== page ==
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  32. I used to think I had to say something unique to comfort a grieving person; I never could get out more than a few words before starting to tear up myself. It felt like if I cried too I was of no help to the bereaved person, or that it took the focus off their grief. So I learned just to say "I'm so sorry" very quickly and then stop. It felt inadequate at first, but there's a reason that's the very phrase that is most used. Those few words pretty much cover what needs said to the grieving person. The rest can be covered by a hug or holding a hand, and listening.

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  33. I found it very difficult watching poor Brutus.

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  34. Beautifully said, J.G. It needs to be put into words, which you've done perfectly.

    Like some others above I cannot bear to play the video. There's no need to - I'm already feeling Brutus' pain heavily inside me.

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  35. There is a lovely story that goes around the internet from time to time about parents who find their young son sitting on the lap of an elderly neighbour who had just lost her husband. When asked what he was doing he replies, 'I was helping her to cry'.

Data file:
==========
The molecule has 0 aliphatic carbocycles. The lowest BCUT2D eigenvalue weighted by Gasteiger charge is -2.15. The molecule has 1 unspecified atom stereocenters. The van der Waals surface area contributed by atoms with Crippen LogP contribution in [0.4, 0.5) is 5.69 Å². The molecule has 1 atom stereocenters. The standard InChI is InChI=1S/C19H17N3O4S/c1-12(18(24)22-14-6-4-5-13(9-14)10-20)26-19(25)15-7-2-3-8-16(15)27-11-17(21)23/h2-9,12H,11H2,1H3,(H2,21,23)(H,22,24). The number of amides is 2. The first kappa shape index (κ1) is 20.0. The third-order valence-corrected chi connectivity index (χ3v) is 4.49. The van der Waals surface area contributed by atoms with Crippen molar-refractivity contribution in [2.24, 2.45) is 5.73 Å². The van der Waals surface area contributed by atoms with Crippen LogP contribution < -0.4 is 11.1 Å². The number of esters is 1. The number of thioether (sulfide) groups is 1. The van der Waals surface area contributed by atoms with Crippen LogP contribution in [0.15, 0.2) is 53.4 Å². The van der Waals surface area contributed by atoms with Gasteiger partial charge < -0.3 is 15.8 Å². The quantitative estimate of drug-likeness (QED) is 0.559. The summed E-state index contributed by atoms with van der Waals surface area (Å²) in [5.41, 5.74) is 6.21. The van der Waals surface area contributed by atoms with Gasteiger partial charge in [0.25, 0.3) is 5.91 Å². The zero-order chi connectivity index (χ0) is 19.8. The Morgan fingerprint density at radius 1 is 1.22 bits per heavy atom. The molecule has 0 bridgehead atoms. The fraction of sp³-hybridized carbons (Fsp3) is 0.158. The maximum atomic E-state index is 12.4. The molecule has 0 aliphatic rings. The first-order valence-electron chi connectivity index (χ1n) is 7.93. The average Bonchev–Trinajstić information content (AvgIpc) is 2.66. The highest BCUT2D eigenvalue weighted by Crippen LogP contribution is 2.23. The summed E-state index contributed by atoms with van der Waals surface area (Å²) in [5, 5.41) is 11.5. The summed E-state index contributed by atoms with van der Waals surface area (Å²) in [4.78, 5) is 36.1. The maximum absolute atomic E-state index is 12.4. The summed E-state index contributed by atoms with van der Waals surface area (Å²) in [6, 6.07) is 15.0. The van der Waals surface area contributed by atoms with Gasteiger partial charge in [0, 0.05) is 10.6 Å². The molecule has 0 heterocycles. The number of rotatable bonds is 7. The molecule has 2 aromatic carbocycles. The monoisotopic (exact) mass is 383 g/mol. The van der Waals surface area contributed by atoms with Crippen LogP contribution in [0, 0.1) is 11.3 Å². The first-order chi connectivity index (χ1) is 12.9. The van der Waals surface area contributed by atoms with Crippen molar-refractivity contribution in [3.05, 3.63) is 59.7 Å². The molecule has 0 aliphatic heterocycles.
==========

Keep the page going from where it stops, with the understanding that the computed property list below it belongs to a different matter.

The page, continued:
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  36. I can remember going out to see an adult with learning difficulties who had lived with his mum all his life. She had died the day before I arrived. I asked him how he was feeling as I wanted him to express this instead of bottling it up so I could help him.
    'I feel like it is the first day of school again'
    I went outside after the visit and sobbed my heart out as that said it all really.
    Bless you John

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    1. I think all of us have stories like these don't we?

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  37. Love and death ....all the same even in the animal kingdom.

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  38. You are a good man and that video absolutely killed me.
    I lost my parents within 6 months of each other in 1997-1998. I remember my brother and I saying, "We are orphans." The weirdness of it never goes away and becomes more apparent when you have a child. His maternal grandparents would have loved him and he would have loved the attention. But all you can do is soldier on and tell him stories about them so he has some connection to them as real flesh and blood and not just some intangible idea of a grandparent.